Patrol Squadron 65 History with the Neptune
Patrol Squadron 65, the “Tridents” was established 33 years ago at NAS Los Alamitos, CA, on November 16, 1970. Following the Pueblo Call up in 1968, Naval Air Reserve underwent a major reorganization. This reorganization included the establishment of twelve land-based antisubmarine patrol squadrons. The reserve squadrons formed were structured along the lines of regular Navy squadrons with nearly identical organization and manning levels. The reorganization concept was known as 12/2/1. There were 12 VP squadrons under two commands, Commander Fleet Air Reserve Wings Atlantic and Commander Fleet Air Reserve Wings Pacific, under the control of one central authority, Commander Naval Air Reserve. VP-65 was formed from the personnel and assets of seven smaller units already in existence at NAS Los Alamitos including VP-65L1-L3, VP-22L7, VP-19L4, VP-6L5, and VP-40L6. VP-65 came under the operational and administrative control. With the closure of NAS Los Alamitos, VP-65 moved its base of operation north to NARTU Pt. Mugu.
VP-65 performed a variety of functions, including maintaining combat crew readiness in preparation for any contingency that would require it to mobilize to augment Fleet forces. It also provided operational assistance to regular Naval forces during drill weekends and annual training periods. VP-65 aircrews have operated in support of naval forces in the Mediterranean Sea, Atlantic Ocean, Eastern and Western Pacific Ocean, Southeast Asia, and Central and South America.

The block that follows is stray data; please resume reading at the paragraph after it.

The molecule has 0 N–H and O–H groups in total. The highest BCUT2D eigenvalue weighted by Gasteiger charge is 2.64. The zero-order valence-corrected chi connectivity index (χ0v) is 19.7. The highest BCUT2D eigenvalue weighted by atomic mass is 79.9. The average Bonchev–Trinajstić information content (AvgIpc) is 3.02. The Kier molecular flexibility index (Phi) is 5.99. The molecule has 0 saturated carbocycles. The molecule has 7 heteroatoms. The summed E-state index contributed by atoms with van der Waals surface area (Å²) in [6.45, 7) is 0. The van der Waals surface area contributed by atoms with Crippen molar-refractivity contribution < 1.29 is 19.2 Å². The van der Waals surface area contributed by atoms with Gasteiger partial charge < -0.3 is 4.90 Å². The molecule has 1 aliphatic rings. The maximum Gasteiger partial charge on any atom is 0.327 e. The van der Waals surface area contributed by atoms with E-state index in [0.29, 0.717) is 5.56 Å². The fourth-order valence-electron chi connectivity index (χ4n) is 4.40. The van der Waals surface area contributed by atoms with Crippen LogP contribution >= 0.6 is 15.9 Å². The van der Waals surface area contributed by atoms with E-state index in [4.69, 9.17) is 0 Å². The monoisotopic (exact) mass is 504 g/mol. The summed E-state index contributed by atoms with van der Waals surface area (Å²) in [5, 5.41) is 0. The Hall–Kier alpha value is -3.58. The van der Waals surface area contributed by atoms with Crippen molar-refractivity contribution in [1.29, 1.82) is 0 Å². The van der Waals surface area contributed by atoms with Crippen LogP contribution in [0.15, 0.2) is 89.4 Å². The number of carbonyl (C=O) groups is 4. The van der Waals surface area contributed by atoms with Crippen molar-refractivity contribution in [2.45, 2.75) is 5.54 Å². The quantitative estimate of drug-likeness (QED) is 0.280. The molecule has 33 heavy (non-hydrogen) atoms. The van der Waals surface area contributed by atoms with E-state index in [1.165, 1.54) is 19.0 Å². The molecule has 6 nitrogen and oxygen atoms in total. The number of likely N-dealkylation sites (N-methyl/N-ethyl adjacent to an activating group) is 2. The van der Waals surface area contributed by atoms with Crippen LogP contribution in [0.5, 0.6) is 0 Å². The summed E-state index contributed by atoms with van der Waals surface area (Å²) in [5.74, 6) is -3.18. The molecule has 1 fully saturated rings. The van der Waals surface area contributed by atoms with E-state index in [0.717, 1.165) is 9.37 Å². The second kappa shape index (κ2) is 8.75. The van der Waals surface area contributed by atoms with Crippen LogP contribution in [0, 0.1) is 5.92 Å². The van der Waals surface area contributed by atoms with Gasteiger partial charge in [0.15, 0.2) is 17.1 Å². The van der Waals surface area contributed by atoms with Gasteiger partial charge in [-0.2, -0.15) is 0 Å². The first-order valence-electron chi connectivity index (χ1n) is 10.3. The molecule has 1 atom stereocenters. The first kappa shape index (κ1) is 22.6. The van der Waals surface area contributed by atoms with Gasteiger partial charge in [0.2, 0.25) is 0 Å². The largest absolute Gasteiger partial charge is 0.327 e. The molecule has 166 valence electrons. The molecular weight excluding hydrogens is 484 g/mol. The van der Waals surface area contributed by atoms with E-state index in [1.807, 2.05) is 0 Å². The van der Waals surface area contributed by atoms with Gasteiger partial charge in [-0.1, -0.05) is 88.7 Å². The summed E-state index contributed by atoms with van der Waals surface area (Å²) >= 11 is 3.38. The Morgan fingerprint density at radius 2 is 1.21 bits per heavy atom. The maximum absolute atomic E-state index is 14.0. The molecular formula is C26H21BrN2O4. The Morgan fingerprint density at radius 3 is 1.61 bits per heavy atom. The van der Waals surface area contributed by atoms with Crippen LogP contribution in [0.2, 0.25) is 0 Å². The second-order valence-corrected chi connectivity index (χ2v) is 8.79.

The squadron flew twelve Lockheed SP-2H Neptunes. It was during this time that VP-65 won the Noel Davis Battle “E” award in 1972, presented by the Department of the Navy to the most efficient aviation patrol squadron of the United States Naval Reserve. In October 1974 BuAer 141234, the squadron’s last SP-2H was officially transferred to the Naval Aviation Museum at Pensacola, FL where is remains on display to this day. The squadron then transitioned to the Lockheed P-3A Orion aircraft in January 1975 and remains active in 2003.
Nicknamed the "Tridents" The squadron’s first insignia was approved by CNO on 18 August 1971. The central character of the design was a faceless winged man (Neptune) poised with a trident over a surfaced submarine.